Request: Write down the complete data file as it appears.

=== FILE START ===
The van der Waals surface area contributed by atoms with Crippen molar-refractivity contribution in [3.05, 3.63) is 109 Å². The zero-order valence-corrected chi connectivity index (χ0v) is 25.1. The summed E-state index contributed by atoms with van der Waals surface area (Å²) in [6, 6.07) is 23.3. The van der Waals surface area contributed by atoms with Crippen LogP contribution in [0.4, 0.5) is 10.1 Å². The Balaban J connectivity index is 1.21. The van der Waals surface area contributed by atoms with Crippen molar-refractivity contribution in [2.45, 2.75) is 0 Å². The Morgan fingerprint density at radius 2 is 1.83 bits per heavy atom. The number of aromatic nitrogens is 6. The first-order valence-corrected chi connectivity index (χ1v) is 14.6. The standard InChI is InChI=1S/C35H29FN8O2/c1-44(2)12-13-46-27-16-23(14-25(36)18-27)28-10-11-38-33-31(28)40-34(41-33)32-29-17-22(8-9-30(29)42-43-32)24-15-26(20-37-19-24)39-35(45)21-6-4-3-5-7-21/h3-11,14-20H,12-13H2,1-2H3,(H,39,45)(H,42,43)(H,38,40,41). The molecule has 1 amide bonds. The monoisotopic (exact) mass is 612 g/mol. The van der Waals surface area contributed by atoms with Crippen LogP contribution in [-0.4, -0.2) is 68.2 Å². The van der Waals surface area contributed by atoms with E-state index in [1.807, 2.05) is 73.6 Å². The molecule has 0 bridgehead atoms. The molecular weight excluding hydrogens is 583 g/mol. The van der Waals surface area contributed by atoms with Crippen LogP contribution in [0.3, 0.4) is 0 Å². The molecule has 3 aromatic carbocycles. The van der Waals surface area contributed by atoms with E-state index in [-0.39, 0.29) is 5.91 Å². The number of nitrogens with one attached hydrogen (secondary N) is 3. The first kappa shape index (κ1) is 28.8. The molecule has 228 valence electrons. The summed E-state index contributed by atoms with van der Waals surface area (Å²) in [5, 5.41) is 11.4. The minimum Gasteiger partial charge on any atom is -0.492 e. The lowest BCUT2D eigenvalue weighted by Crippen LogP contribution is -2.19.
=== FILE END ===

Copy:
The van der Waals surface area contributed by atoms with Crippen molar-refractivity contribution in [3.05, 3.63) is 109 Å². The zero-order valence-corrected chi connectivity index (χ0v) is 25.1. The summed E-state index contributed by atoms with van der Waals surface area (Å²) in [6, 6.07) is 23.3. The van der Waals surface area contributed by atoms with Crippen LogP contribution in [0.4, 0.5) is 10.1 Å². The Balaban J connectivity index is 1.21. The van der Waals surface area contributed by atoms with Crippen molar-refractivity contribution in [2.45, 2.75) is 0 Å². The Morgan fingerprint density at radius 2 is 1.83 bits per heavy atom. The number of aromatic nitrogens is 6. The first-order valence-corrected chi connectivity index (χ1v) is 14.6. The standard InChI is InChI=1S/C35H29FN8O2/c1-44(2)12-13-46-27-16-23(14-25(36)18-27)28-10-11-38-33-31(28)40-34(41-33)32-29-17-22(8-9-30(29)42-43-32)24-15-26(20-37-19-24)39-35(45)21-6-4-3-5-7-21/h3-11,14-20H,12-13H2,1-2H3,(H,39,45)(H,42,43)(H,38,40,41). The molecule has 1 amide bonds. The monoisotopic (exact) mass is 612 g/mol. The van der Waals surface area contributed by atoms with Crippen LogP contribution in [-0.4, -0.2) is 68.2 Å². The van der Waals surface area contributed by atoms with E-state index in [1.807, 2.05) is 73.6 Å². The molecule has 0 bridgehead atoms. The molecular weight excluding hydrogens is 583 g/mol. The van der Waals surface area contributed by atoms with Crippen LogP contribution in [0.3, 0.4) is 0 Å². The molecule has 3 aromatic carbocycles. The van der Waals surface area contributed by atoms with E-state index in [-0.39, 0.29) is 5.91 Å². The number of nitrogens with one attached hydrogen (secondary N) is 3. The first kappa shape index (κ1) is 28.8. The molecule has 228 valence electrons. The summed E-state index contributed by atoms with van der Waals surface area (Å²) in [5, 5.41) is 11.4. The minimum Gasteiger partial charge on any atom is -0.492 e. The lowest BCUT2D eigenvalue weighted by Crippen LogP contribution is -2.19.